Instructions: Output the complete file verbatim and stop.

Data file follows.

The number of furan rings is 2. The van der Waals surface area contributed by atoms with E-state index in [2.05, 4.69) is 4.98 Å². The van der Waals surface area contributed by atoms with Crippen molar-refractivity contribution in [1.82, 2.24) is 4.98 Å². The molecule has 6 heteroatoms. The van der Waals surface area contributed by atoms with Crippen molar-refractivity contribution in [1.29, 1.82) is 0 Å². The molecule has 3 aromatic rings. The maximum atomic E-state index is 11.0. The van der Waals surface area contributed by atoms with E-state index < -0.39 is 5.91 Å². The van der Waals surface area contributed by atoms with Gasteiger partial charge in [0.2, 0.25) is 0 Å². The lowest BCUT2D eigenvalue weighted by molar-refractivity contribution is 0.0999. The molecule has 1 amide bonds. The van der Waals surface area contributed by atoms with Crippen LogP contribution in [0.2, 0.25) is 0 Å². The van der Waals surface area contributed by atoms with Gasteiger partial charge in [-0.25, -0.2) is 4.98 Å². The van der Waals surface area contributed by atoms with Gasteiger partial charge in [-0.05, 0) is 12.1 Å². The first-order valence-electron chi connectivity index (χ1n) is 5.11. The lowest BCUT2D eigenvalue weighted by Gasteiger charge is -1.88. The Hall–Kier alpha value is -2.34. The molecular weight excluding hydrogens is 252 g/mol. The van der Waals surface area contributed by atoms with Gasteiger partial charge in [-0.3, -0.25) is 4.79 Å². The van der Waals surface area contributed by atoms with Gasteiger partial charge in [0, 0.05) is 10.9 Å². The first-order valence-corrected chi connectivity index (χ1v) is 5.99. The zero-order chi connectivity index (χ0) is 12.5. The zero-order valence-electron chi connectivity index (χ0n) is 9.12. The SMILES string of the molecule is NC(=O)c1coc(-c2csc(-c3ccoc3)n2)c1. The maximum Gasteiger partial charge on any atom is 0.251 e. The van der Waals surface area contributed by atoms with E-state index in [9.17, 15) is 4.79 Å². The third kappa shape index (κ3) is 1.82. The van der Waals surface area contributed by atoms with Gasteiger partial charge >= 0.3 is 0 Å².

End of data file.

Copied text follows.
The number of furan rings is 2. The van der Waals surface area contributed by atoms with E-state index in [2.05, 4.69) is 4.98 Å². The van der Waals surface area contributed by atoms with Crippen molar-refractivity contribution in [1.82, 2.24) is 4.98 Å². The molecule has 6 heteroatoms. The van der Waals surface area contributed by atoms with Crippen molar-refractivity contribution in [1.29, 1.82) is 0 Å². The molecule has 3 aromatic rings. The maximum atomic E-state index is 11.0. The van der Waals surface area contributed by atoms with E-state index < -0.39 is 5.91 Å². The van der Waals surface area contributed by atoms with Gasteiger partial charge in [0.2, 0.25) is 0 Å². The lowest BCUT2D eigenvalue weighted by molar-refractivity contribution is 0.0999. The molecule has 1 amide bonds. The van der Waals surface area contributed by atoms with Crippen LogP contribution in [0.2, 0.25) is 0 Å². The van der Waals surface area contributed by atoms with Gasteiger partial charge in [-0.25, -0.2) is 4.98 Å². The van der Waals surface area contributed by atoms with Gasteiger partial charge in [-0.05, 0) is 12.1 Å². The first-order valence-electron chi connectivity index (χ1n) is 5.11. The lowest BCUT2D eigenvalue weighted by Gasteiger charge is -1.88. The Hall–Kier alpha value is -2.34. The molecular weight excluding hydrogens is 252 g/mol. The van der Waals surface area contributed by atoms with Gasteiger partial charge in [-0.3, -0.25) is 4.79 Å². The van der Waals surface area contributed by atoms with Gasteiger partial charge in [0, 0.05) is 10.9 Å². The first-order valence-corrected chi connectivity index (χ1v) is 5.99. The zero-order chi connectivity index (χ0) is 12.5. The zero-order valence-electron chi connectivity index (χ0n) is 9.12. The SMILES string of the molecule is NC(=O)c1coc(-c2csc(-c3ccoc3)n2)c1. The maximum Gasteiger partial charge on any atom is 0.251 e. The van der Waals surface area contributed by atoms with E-state index in [9.17, 15) is 4.79 Å². The third kappa shape index (κ3) is 1.82. The van der Waals surface area contributed by atoms with Gasteiger partial charge >= 0.3 is 0 Å².